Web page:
Ciarán Kilkenny a major asset in Dublin’s evolving game plan
Adapting to different positions a welcome challenge for Castleknock club man
Ciarán Kilkenny in Croke Park at the launch of the 2018 Beko Club Bua award scheme, Leinster GAA’s accreditation and health check system for clubs in the province. Photo by Stephen McCarthy/Sportsfile
Anyone who thinks these Dublin footballers just shift seamlessly between positions is probably wrong.
In talking about his move into full forward this season Ciarán Kilkenny suggests it’s more than just a number on the back too.
Changes in power-to-weight ratio may not be as conspicuous as in order sports, only in scoring 2-16 during Dublin’s latest league-winning campaign Kilkenny admits there have been some subtle changes to his game.
Though having served in three previous lines, including half back, full forward still seems as comfortable as any.
“If you are playing half back, or around the middle area, a lot of that would be based on athleticism and endurance,” says Kilkenny. “Closer to goal there is more agility, speed, and you still need that level of athleticism.
“But you do need that kind of strength and power that you are able to provide an option inside for a pass, or hold off your man. It’s just about getting that balance that you are not too powerful but you are balancing that athleticism and power piece, and the strength piece is really important for that, yeah.”
Kilkenny remains on top of his game; still only 24, his once promising dual ambitions may be over at county level, but he still lines out for his club Castleknock in hurling. And with some lingering doubts over if or when Diarmuid Connolly will return to the Dublin forward line, Kilkenny is likely to be seen closer to goal this summer too.
“As a player it’s good to sample all the different areas,” says Kilkenny, speaking at the Beko sponsorship of the Leinster Club Bua Awards at Croke Park. “You get to play so many different roles for the team and this year I was lucky enough to be close to the goal.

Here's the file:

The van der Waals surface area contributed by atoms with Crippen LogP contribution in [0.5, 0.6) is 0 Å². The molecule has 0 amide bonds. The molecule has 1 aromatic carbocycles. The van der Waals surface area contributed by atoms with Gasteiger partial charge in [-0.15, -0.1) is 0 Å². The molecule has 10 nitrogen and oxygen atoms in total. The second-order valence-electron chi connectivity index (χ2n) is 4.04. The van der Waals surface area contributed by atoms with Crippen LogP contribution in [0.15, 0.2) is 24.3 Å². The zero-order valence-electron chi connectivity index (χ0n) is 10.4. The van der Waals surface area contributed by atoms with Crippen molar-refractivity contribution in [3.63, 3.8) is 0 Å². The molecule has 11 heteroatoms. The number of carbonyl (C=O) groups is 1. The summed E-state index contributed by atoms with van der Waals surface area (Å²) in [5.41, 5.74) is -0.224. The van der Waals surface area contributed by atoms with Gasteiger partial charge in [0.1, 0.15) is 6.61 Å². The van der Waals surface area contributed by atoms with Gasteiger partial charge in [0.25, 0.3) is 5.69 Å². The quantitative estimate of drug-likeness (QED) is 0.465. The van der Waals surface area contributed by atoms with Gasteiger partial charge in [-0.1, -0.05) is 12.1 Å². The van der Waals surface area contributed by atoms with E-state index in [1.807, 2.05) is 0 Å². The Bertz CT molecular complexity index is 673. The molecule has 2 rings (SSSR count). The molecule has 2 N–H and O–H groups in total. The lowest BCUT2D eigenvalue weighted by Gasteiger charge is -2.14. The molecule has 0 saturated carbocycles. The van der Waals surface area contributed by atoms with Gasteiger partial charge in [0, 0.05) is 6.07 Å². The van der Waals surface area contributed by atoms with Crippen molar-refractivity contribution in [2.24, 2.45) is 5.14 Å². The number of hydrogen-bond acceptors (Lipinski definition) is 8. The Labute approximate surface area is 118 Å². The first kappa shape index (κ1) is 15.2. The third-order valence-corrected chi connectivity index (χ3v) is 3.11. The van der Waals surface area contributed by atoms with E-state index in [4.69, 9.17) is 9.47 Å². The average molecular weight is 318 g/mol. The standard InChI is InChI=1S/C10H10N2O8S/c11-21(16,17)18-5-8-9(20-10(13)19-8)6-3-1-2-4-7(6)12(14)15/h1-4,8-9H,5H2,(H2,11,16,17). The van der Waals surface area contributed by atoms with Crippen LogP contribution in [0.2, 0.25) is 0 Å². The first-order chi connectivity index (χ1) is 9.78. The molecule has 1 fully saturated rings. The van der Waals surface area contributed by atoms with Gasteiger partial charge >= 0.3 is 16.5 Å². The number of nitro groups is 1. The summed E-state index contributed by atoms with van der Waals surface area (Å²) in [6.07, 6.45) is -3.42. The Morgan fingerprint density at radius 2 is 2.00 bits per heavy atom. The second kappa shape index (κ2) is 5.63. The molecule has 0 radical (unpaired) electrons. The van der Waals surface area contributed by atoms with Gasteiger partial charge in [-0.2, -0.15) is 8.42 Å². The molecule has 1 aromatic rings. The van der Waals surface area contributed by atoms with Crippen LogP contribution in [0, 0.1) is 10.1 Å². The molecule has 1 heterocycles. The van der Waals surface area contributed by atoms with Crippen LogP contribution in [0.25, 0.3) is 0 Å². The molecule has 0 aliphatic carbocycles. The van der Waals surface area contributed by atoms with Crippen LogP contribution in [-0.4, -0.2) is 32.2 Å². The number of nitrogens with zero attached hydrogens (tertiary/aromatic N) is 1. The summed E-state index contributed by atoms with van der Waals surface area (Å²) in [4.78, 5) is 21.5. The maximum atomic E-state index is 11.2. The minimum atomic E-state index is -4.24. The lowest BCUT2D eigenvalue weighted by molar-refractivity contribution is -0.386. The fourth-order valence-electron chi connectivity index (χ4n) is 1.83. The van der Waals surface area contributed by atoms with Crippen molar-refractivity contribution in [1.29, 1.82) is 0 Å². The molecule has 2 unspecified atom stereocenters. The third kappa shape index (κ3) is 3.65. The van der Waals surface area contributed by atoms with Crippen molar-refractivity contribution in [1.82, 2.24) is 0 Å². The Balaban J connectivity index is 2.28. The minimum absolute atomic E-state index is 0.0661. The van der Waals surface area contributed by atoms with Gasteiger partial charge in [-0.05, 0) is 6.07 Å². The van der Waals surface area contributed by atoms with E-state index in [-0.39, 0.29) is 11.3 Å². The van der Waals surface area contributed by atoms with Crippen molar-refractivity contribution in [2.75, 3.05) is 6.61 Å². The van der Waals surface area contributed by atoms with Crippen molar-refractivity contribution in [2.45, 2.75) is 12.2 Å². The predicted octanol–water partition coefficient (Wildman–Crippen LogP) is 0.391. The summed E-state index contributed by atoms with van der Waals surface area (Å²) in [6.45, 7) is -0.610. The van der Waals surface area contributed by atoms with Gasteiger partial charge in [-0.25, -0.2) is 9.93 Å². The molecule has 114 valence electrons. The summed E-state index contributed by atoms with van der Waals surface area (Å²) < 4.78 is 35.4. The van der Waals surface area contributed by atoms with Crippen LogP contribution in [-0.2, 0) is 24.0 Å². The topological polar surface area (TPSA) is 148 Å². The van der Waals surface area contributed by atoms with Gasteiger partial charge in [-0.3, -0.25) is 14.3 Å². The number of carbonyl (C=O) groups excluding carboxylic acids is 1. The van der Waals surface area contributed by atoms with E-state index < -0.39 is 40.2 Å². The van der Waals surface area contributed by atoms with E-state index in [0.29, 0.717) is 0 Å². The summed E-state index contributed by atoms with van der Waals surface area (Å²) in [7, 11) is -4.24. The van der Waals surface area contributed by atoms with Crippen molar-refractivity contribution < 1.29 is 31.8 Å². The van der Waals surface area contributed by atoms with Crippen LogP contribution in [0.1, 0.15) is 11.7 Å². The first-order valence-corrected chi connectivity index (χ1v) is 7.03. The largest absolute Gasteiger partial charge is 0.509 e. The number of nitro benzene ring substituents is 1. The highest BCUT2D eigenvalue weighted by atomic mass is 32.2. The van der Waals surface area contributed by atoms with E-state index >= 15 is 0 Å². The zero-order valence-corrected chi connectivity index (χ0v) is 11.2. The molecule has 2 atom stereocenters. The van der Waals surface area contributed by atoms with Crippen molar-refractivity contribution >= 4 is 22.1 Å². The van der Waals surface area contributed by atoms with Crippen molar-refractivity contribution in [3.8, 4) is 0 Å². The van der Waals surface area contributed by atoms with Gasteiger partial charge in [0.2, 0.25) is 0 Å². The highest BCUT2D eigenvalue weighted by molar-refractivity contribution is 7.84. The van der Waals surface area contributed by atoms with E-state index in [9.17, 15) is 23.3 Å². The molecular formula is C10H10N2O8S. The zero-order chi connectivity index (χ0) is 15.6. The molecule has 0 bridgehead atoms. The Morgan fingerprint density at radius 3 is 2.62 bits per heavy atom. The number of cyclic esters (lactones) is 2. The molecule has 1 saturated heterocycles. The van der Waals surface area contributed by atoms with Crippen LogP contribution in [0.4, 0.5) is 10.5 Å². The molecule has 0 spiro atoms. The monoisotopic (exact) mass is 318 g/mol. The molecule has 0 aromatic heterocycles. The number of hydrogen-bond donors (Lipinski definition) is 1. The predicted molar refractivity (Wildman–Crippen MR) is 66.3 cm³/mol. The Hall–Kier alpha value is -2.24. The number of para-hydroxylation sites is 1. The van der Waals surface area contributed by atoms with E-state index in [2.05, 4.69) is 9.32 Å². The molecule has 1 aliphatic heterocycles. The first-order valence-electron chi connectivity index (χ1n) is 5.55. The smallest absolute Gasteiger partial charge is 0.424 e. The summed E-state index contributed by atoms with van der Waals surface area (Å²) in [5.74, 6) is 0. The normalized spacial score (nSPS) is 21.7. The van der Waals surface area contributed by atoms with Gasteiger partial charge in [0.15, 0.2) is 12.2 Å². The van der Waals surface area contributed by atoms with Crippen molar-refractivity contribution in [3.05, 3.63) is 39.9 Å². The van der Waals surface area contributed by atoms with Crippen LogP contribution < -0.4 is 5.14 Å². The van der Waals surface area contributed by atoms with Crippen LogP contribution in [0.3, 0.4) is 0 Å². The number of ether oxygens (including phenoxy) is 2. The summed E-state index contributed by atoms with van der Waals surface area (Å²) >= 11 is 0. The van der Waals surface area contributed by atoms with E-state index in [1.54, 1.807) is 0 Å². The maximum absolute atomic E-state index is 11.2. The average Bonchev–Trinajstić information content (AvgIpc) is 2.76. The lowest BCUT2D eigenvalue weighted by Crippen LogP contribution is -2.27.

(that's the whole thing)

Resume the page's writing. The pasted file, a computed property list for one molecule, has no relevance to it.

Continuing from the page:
“So I was getting into more offensive positions. I suppose it’s just adding another layer to my game, so from my own individual development it’s good to play close to the goal and learn the challenges that you face playing in that line as well. I really enjoyed it and I’m just willing to play wherever the team needs me to play.”
“And the fact I’m close to goal it poses a different challenge because you probably need a little bit more, from my own self, kind of size, getting the balance between having power and still having athleticism, so that poses a challenge. I would have had experience playing at underage level so it’s good to have that layer to my game as well.
“But I have no real preference really. I just enjoy being in the kind of heat of the battle in a game and whatever position I’d need to pay I love to play there because that means I will be in the thick of the things and be able to contribute to a team performance, and hopefully to win that battle.”
Dublin’s league final over Galway was all about that, extra sweet for Kilkenny too given his Galway connections. He recently completed a Acadamh na hOllscolaíochta Gaeilge placement in Carna in Connemara as part of his primary school teaching degree, and he definitely considers Galway one of Dublin’s main challengers this summer.
“They still have the Corofin lads to come back, and they have such a great balance between a serious defensive system and also a serious offensive team as well, and the athleticism they have is incredible. The tradition and belief they have is really strong as well.”
Sean Purcell was also a cousin of his father.
“And both my grandfathers would have been from Caherlistrane, Ballymacward and a lot of my aunties and uncles would have been living in the Claddagh, Barna. Then I’d be distant relations of the two girls that would have played camogie for Galway as well – Niamh and Orla Kilkenny. So I’d have a strong connection with Galway.”